Loot Play is in its third month, and so far it’s provided subscribers with some incredible and unique video game experiences, with featured titles like Crossing Souls, Overload, and this month’s featured title, Tower of Time.
Each of these games fulfills the Loot Play promise of providing incredible value for some lesser known and lesser supported indie gaming gems – not only do we seek to send subscribers exciting and enjoyable games to add to their collection, but we want to support and recognize some of the smaller studios around the world that make these games happen. But, it’s more than just a singular title that makes each month of Loot Play special, as it includes four mystery games delivered on the 16th of every month – and these games are no slouches either! Loot Play and our partners at Chrono.gg have created wonderful partnerships and locked in some truly phenomenal gaming experiences with every game we send you, not just each month’s featured title. And to highlight that, I wanted to do a little showcase for last month’s mystery titles, to give fans out there an idea of the quality of games you can expect to receive from Loot Play every month – give’em a look!
The Coma: Recut – A remastering of a cult classic, The Coma: Recut puts you in the shoes of Youngho, a high school student in Korea that is trapped in a nightmarish version of his high school evading a relentless and psychotic killer. This game is an incredible blending of your typical survival horror tropes with some pretty interesting gameplay elements, all wrapped up in a very high-quality art style, almost graphical novel-esque. You have to avoid the evil killer, and other supernatural threats, as you explore a bizzaro world version of Sehwa High, your high school. You will be tasked with seeking out clues and solving puzzles to find a way to escape.
The visual style is what really sets this game apart for me, and in a relatively saturated survival horror market, The Coma: Recut does a lot to differentiate itself from some of the more modern games in the genre, like the Outlast series. It’s spooky, it’s exciting, it’s fun to play, and it’s a pretty rewarding game, too. If you’re someone that likes the trial and error mentality where you go in knowing you’re going to die, a lot, then this is absolutely a game for you.
kuso – The sequel to the cult classic and fan favorite LOVE, kuso is a simple-on-the-surface platformer with some incredible depth in regards to the challenges you’ll face. This is definitely one of the more challenging platformers I’ve ever played, but also incredibly fair and rewarding with the ability to basically set your own checkpoints/save points, so when you know you’re walking up on a difficult section of the game, you can choose when and where to return when you don’t make it. The art style of this game is absolutely pulling from old school 8-bit nostalgia, and it has one of the most incredible audio designs and soundtracks that I’ve heard in quite some time.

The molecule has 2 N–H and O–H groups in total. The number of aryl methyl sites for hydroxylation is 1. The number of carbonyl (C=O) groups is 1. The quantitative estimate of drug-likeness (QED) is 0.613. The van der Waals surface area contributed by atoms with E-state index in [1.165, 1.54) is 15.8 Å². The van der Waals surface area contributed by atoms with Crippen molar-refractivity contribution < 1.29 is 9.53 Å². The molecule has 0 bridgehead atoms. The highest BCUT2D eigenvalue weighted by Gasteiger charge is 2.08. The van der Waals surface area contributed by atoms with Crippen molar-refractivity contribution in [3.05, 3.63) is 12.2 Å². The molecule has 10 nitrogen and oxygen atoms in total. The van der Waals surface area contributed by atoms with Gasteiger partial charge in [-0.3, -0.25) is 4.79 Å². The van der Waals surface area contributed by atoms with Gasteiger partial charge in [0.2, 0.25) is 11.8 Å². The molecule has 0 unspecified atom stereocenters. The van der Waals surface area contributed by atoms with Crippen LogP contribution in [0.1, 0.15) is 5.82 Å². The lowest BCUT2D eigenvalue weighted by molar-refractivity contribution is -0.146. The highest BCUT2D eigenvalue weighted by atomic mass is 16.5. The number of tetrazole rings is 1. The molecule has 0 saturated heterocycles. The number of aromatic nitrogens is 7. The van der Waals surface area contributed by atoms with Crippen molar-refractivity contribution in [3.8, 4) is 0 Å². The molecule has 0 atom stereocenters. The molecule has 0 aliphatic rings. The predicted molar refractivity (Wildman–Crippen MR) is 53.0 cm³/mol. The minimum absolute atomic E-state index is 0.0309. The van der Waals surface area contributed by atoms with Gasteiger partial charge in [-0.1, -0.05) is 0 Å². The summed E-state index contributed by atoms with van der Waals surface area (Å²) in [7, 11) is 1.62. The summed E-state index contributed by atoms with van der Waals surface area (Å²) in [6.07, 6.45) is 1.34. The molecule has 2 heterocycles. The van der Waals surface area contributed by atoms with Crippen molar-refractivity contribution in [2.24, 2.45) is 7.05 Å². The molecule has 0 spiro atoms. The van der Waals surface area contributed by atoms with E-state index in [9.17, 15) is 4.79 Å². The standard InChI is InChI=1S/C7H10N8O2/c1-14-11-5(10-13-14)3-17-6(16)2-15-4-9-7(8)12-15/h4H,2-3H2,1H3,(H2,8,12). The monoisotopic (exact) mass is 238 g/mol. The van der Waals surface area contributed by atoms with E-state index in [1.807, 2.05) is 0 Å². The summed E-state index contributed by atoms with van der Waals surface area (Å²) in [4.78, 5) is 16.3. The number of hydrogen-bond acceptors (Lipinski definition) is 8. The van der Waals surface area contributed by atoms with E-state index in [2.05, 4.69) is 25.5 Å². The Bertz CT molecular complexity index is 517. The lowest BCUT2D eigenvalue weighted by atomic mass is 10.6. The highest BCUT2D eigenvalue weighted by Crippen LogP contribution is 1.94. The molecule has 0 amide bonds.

If you’re a fan of challenging platformers, beautiful music, and nostalgic retro art styles, then kuso is basically a must play title – it’s super fun, super challenging, and is one of those games that is simple to pick up, but difficult to master.
Haque – Fans of top-down retro roguelikes are going to be happy picking up Haque, as there aren’t many games that check the boxes for old-school roguelikes the way it does. You choosey our character and build them the same way you would any other roguelike, with special skill and items/equipment before you take on enemies in a variety of dungeons, forests, and more. And like kuso, and like many other challenging platforming roguelikes, you’re going to die early and often as you figure out how to make your way through the perilous environments of Haque.
Much like kuso, Haque checks a lot of boxes when it comes to high-quality indie gaming – it scratches the nostalgia itch with low-bit graphics, but the depth of systems and the challenge coming your way is so damn fun to try and overcome and if you’re like me you’re going to lose track of time chasing that oh-so-rewarding feeling of overcoming this challenging, but fair, indie gem.
Deep Sixed – This was truly a game experience unlike any I have played before, as Deep Sixed introduced to me a completely different take on the roguelike with a space simulation approach. You’ve basically got a science fiction vibe, very Star Trek esque, combined with a bunch of systems and gameplay elements that I truly have never seen in the same package before. You’re a pilot for a mysterious corporation attempting to map out the universe and help them achieve interstellar travel – but you find yourself lost in space and must make your way through a procedurally generated universe back home.
The enemies you face and diverse ecosystems you traverse may be different each and every time you play, and whatever damage your ship sustains stays with you as you go. The gameplay features are super cool and diverse, it’s challenging, and it’s a very interesting and unique art style and presentation as we ll.